We’d already agreed to bring in Lewis Holtby on a free transfer in the summer, but Daniel Levy made the move to pay £1.5 million for his services now. Injury to Sandro and the continued struggles of Gylfi Sigurdsson, combined with a continued push for Champions League football, forced the Chairman’s hand.
So what will Lewis Holtby bring to Spurs and how does he fit in to the plans of Andre Villas-Boas?
Lewis Holtby the vertical passer
Lewis Holtby is more of a natural number 10 than either Gylfi Sigurdsson or Clint Dempsey.
Sigurdsson prefers to play down the inside right channel, rather than being stretched across the width of pitch in a pure playmaker role. He worked the right-hand channel at Swansea and that was the reason for his success in South Wales. If you want to check out more about that, then you can read my post on “What Gylfi Sigurdsson brings to Spurs.”
Clint Dempsey has grown in to the role of playing off a number 9. He has weighed in with a number of goals recently, as he is starting to prove his worth. However, he still struggles with his passing, especially when playing vertical, attacking balls. I looked at this in the post “One thing Clint Dempsey still needs to work on.”
Lewis Holtby on the other hand is a highly talented, vertical passer. He has the ability to play through balls and also quite often looks for a give-and-go pass, then darts towards the penalty area.
If we look at a couple of his recent games from Schalke, we can see the nature of his aggressive vertical passing, which is present across the width of the pitch. Even the passes he fails to complete are still played forward toward the area with purpose.
Against Hannover, the game turned out to be a shootout, as Schalke won 5-4, but Lewis Holtby created three chances, all from diagonal passes in to the area. This is what Andre Villas-Boas is looking for; someone that can play passes through a defence to create chances for runners on the other side.
The week before, Schalke played Freiburg and once again, we can see the vertical nature of the passing of Lewis Holtby.
He created three chances this time as well, but once more his passing in the final third is forward and with purpose. Even the passes that didn’t find their intended target are aggressive in nature, which is what Andre Villas-Boas wants.
Lewis Holtby the goalscorer
Lewis Holtby is not just a passing threat, defences have to respect his ability to shoot as well.
He has four goals so far this season in the Bundesliga, as he takes on average 1.6 shots per game, but he is accurate, hitting the target with just under half.
He is both a threat to get in to the area to shoot; as he likes to play give-and-go passes, starting outside the box, then looking for a return inside. He is equally dangerous to fire a strike from outside the area, which is usually a driven or curling effort towards the left side of the goal.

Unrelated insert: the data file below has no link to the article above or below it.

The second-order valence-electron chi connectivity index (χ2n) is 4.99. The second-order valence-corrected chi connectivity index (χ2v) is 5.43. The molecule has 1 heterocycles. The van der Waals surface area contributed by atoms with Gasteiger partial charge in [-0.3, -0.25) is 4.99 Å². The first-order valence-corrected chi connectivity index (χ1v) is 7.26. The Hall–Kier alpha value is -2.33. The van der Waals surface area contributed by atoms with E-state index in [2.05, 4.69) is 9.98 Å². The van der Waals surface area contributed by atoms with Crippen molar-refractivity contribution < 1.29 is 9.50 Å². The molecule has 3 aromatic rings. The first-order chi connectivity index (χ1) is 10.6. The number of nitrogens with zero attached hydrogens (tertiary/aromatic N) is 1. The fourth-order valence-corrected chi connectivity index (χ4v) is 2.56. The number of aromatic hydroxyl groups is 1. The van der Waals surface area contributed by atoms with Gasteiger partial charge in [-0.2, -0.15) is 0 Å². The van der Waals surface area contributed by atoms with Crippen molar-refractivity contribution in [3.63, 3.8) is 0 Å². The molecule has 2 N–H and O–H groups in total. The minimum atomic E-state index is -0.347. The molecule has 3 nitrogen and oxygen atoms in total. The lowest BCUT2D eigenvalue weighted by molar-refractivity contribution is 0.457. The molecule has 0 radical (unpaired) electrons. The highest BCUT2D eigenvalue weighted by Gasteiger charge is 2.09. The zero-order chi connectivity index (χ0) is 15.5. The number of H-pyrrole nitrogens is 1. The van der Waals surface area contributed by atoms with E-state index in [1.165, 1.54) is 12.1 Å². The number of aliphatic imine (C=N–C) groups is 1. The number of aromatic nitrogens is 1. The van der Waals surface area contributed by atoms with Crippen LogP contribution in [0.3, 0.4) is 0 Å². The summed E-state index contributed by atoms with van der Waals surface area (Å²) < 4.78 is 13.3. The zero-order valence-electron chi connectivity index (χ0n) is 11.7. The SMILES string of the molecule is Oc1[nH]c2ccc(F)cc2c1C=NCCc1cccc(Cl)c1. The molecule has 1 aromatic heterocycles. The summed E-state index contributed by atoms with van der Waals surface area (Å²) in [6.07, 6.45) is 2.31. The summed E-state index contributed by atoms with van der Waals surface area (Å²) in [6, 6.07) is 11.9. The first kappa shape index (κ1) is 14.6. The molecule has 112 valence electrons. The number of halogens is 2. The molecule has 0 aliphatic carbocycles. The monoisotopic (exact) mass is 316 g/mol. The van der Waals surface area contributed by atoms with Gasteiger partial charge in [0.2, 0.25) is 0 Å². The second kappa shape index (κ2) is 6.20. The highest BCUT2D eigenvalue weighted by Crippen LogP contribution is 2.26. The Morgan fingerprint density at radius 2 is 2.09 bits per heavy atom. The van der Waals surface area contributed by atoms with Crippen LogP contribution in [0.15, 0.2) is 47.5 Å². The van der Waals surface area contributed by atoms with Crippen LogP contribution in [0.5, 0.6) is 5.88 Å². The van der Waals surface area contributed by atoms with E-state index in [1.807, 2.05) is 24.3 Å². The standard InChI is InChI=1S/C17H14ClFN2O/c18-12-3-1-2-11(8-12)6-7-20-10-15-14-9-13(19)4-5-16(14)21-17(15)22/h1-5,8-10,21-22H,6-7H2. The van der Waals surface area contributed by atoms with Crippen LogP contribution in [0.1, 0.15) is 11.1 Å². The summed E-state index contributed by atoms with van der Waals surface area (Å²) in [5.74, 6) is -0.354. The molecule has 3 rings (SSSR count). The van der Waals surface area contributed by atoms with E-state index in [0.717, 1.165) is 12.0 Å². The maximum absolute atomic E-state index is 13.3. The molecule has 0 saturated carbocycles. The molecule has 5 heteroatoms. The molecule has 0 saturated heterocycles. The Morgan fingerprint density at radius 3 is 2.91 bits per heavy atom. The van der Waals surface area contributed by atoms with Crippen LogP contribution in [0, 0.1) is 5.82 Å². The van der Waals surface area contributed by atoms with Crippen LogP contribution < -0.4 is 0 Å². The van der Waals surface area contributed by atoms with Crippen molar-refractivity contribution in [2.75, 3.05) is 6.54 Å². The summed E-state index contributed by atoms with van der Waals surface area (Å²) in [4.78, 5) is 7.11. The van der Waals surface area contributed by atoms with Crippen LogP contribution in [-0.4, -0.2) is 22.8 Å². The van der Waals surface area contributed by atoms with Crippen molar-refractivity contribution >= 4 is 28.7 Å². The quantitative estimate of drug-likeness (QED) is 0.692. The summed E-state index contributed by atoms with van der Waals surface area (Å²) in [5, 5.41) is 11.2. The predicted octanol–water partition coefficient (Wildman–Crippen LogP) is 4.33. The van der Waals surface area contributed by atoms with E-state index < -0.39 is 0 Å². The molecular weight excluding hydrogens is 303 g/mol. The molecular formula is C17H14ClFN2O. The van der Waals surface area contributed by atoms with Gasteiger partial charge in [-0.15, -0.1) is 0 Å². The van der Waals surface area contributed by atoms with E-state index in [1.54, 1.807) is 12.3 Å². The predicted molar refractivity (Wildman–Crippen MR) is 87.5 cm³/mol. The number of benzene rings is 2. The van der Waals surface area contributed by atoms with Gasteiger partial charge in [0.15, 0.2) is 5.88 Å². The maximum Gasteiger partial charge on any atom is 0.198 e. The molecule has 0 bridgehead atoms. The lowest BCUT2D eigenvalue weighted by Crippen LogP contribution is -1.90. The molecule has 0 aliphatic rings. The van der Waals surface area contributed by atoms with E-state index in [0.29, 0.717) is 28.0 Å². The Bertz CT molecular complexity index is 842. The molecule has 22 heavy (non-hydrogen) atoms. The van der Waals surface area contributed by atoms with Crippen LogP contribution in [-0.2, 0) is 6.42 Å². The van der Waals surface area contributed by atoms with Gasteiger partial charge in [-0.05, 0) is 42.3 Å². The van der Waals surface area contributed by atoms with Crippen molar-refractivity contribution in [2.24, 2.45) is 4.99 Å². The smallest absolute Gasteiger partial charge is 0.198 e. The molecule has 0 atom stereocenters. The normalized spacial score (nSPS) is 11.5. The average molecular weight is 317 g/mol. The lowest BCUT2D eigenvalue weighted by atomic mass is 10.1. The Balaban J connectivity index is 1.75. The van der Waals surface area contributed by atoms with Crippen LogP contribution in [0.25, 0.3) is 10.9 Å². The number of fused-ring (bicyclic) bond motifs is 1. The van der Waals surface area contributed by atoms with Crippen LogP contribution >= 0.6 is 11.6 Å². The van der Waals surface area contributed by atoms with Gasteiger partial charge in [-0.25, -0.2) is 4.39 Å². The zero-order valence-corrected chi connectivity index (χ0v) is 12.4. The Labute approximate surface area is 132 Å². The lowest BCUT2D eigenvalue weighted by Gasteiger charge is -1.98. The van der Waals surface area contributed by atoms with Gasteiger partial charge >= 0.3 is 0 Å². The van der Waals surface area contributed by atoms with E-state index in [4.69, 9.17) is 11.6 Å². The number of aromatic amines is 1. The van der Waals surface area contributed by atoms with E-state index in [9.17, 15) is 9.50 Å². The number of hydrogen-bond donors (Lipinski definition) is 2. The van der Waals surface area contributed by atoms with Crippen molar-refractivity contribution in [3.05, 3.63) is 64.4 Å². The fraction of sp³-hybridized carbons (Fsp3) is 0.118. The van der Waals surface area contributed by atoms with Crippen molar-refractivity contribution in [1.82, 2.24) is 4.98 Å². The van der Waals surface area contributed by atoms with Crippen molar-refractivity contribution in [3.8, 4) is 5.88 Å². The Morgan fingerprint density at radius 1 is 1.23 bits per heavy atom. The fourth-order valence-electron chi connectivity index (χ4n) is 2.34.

Lewis Holtby the dribbler
Lewis Holtby is also able to slip past defenders with quick shuffles of his body and feet. He has a low centre of gravity that helps him slalom in and out of challenges and appear on the other side with the ball.
His dribbling ability allows him to get free of defenders, but when combined with Moussa Dembele, who is more of a vertical slasher with his dribbles i.e. goes forward with purpose rather than just to evade challenges, it gives AVB a fluid midfield.
The combination of the two means that Dembele can drive the ball forward with his purposeful runs and then deliver to Holtby who can evade tacklers and provide through balls.
What’s more, they can also interchange positions, which is an integral part of AVB’s midfield triangle in order to catch the opposition off guard. Runners and dribblers can hit the opposition from all areas, a key component in his use of Fernando, Belluschi and Moutinho at Porto.
When we’re not in possession the inter-changeability of the pair means that the team is not “off balance and caught in transition with players out of position.”
This rotation is key to the midfield, as Andre Villas-Boas describes in the book ” Special Too” as both players are adept defensively.
Lewis Holtby makes tackles, but does foul
Lewis Holtby is not just a passer and will bring an added defensive presence to the number 10 position.
He is able to make tackles and also intercept the ball by getting in to opposition passing lanes. Although he is able to win the ball back for his side, his over-zealousness can see him foul quite often.
In the Bundesliga this season, he has made 47 tackles, but he has also committed 33 fouls due to his sometimes-impetuous nature to regain possession.
The fact that he can be counted on defensively and plays with energy though, means that he is able to help press from the front, which is what Andre Villas-Boas is looking for. He can also switch positions with the other midfielders, so we’re not caught off-guard without the ball.
Lewis Holtby – the answer?
Lewis Holtby is creative, can pass and shoot, but he is also versatile and that is the key to his signing for Spurs.
He can be used as a trequartista behind a central striker, or can play in a central midfield role, as he is able to make tackles and intercept the ball.
The most important part of his game is his ability to make vertical, defence-splitting passes. However, he can also be relied upon to drop in and rotate with the other midfielders, so we are not caught off balance if we loose the ball.
It will take time for him to settle in, get used to his new team mates and Andre Villas-Boas’ style of play.
“As soon as I saw the facilities, the crowd and spoke to Andre, I just knew I wanted to be here”
If Lewis Holtby can settle in to the team and quickly adjust to the Premier League between now and the end of the season, £1.5 million may be a small price to pay for Champions League football.